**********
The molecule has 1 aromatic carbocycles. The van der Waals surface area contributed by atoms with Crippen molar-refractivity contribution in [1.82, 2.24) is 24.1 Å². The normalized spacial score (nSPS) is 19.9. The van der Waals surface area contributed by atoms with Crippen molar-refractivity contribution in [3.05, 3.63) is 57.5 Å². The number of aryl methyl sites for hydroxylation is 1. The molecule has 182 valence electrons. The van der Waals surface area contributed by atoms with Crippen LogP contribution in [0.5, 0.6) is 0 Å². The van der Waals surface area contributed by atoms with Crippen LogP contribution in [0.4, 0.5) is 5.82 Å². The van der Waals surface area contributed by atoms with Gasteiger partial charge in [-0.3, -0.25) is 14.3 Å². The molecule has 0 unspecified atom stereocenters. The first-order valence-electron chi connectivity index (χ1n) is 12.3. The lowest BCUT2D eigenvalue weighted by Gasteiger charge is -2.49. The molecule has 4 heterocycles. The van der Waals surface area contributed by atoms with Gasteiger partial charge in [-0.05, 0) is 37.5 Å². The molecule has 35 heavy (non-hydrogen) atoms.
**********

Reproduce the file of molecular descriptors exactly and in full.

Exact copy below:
The molecule has 1 aromatic carbocycles. The van der Waals surface area contributed by atoms with Crippen molar-refractivity contribution in [1.82, 2.24) is 24.1 Å². The normalized spacial score (nSPS) is 19.9. The van der Waals surface area contributed by atoms with Crippen molar-refractivity contribution in [3.05, 3.63) is 57.5 Å². The number of aryl methyl sites for hydroxylation is 1. The molecule has 182 valence electrons. The van der Waals surface area contributed by atoms with Crippen LogP contribution in [0.5, 0.6) is 0 Å². The van der Waals surface area contributed by atoms with Crippen LogP contribution in [0.4, 0.5) is 5.82 Å². The van der Waals surface area contributed by atoms with Gasteiger partial charge in [-0.3, -0.25) is 14.3 Å². The molecule has 0 unspecified atom stereocenters. The first-order valence-electron chi connectivity index (χ1n) is 12.3. The lowest BCUT2D eigenvalue weighted by Gasteiger charge is -2.49. The molecule has 4 heterocycles. The van der Waals surface area contributed by atoms with Gasteiger partial charge in [-0.05, 0) is 37.5 Å². The molecule has 35 heavy (non-hydrogen) atoms.